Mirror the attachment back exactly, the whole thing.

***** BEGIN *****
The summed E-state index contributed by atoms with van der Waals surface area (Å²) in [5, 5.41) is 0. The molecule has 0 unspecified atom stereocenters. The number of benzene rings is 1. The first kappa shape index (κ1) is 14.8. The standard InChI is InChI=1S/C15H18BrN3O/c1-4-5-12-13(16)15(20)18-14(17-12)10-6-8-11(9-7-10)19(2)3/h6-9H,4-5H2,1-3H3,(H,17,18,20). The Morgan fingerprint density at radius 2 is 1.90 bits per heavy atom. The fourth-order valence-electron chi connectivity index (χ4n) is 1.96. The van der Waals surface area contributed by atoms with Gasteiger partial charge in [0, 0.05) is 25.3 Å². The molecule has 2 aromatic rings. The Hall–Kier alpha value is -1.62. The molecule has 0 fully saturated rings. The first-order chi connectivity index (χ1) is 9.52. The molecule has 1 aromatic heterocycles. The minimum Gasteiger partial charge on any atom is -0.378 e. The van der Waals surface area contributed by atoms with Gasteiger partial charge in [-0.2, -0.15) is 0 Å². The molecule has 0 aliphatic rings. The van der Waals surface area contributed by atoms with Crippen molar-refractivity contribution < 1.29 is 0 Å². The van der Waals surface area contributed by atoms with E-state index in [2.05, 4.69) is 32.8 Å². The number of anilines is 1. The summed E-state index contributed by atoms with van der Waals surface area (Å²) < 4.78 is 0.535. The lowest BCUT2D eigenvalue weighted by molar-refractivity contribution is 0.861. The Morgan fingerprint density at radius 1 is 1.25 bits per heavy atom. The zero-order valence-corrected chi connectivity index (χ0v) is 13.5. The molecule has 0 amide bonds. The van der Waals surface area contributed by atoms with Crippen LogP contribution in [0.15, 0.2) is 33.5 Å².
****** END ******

The summed E-state index contributed by atoms with van der Waals surface area (Å²) in [5, 5.41) is 0. The molecule has 0 unspecified atom stereocenters. The number of benzene rings is 1. The first kappa shape index (κ1) is 14.8. The standard InChI is InChI=1S/C15H18BrN3O/c1-4-5-12-13(16)15(20)18-14(17-12)10-6-8-11(9-7-10)19(2)3/h6-9H,4-5H2,1-3H3,(H,17,18,20). The Morgan fingerprint density at radius 2 is 1.90 bits per heavy atom. The fourth-order valence-electron chi connectivity index (χ4n) is 1.96. The van der Waals surface area contributed by atoms with Gasteiger partial charge in [0, 0.05) is 25.3 Å². The molecule has 2 aromatic rings. The Hall–Kier alpha value is -1.62. The molecule has 0 fully saturated rings. The first-order chi connectivity index (χ1) is 9.52. The molecule has 1 aromatic heterocycles. The minimum Gasteiger partial charge on any atom is -0.378 e. The van der Waals surface area contributed by atoms with Gasteiger partial charge in [-0.2, -0.15) is 0 Å². The molecule has 0 aliphatic rings. The van der Waals surface area contributed by atoms with Crippen molar-refractivity contribution < 1.29 is 0 Å². The van der Waals surface area contributed by atoms with E-state index in [2.05, 4.69) is 32.8 Å². The number of anilines is 1. The summed E-state index contributed by atoms with van der Waals surface area (Å²) < 4.78 is 0.535. The lowest BCUT2D eigenvalue weighted by molar-refractivity contribution is 0.861. The Morgan fingerprint density at radius 1 is 1.25 bits per heavy atom. The zero-order valence-corrected chi connectivity index (χ0v) is 13.5. The molecule has 0 amide bonds. The van der Waals surface area contributed by atoms with Crippen LogP contribution in [0.15, 0.2) is 33.5 Å².